First, here is the key quote from a story in today’s Chicago Tribune:
There are fewer drunk drivers on the road, but their place has been taken by people high on marijuana and prescription drugs, according to two reports from the National Highway Traffic Safety Administration.
The number of inebriated drivers has declined by almost a third since 2007, but in a 2014 survey nearly 1 in 4 on the road tested positive for a drug that endangered them or others, NHTSA said.
“The latest roadside survey raises significant questions about drug use and highway safety,” NHTSA Administrator Mark Rosekind said. “The rising prevalence of marijuana and other drugs is a challenge to everyone who is dedicated to saving lives and reducing crashes.”
The survey is a voluntary, anonymous effort to collect information from regions across the country. Road signs tell drivers that a data-collection site is ahead of them, and those who wish to participate pull over. The survey has been taken five times in the past 40 years.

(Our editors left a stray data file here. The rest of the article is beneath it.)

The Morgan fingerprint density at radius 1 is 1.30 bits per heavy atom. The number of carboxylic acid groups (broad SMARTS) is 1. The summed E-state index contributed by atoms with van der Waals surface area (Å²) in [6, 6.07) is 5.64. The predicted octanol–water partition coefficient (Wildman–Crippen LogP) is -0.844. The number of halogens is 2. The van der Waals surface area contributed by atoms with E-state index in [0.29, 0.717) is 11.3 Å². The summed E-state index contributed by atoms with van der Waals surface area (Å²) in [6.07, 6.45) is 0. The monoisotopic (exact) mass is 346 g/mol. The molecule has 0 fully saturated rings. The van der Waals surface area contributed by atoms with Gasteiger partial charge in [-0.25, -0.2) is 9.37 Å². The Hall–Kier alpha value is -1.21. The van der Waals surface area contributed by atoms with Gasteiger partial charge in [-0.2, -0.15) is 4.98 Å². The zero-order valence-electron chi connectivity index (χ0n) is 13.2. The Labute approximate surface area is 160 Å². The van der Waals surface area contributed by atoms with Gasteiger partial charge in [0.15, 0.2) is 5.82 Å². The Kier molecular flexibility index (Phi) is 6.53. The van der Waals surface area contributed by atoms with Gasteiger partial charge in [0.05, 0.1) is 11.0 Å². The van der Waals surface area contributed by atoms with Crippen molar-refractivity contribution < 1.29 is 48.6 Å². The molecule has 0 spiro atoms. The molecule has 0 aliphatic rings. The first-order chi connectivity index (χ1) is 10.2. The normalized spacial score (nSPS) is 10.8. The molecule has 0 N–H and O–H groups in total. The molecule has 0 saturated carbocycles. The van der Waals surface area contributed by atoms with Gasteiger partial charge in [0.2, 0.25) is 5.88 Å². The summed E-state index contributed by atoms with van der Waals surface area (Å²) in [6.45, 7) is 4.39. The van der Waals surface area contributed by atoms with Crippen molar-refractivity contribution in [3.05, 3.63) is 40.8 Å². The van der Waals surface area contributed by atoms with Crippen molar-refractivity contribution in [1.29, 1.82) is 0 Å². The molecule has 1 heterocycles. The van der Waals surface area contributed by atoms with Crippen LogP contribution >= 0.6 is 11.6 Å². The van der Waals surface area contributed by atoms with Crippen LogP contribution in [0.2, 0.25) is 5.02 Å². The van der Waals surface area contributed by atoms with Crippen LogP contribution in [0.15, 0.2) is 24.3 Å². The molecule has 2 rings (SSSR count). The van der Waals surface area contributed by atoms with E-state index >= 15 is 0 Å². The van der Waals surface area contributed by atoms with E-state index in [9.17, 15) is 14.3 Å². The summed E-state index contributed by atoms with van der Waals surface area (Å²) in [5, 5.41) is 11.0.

The 2014 survey found that about 8 percent of people on the road on weekend nights had alcohol in their system, and slightly more than 1 percent were above the legal limit. That was 30 percent below the 2007 figure, NHTSA said, and an 80 percent drop since the first survey was taken in 1973.
But the number of people with drugs in their system was found to be on the rise. It jumped from 16.3 percent in 2007 to 20 percent of weekend nighttime drivers in 2014. Drivers with marijuana in their system soared by almost 50 percent.
So why do I say that this study is flawed? Because it equates the mere presence of drugs in one’s system with impairment, which is untrue. A person could smoke marijuana and test positive for it a month later. So all this study is showing is that more people are driving around with the residue of drugs in their system, not that they are necessarily driving while impaired from narcotics.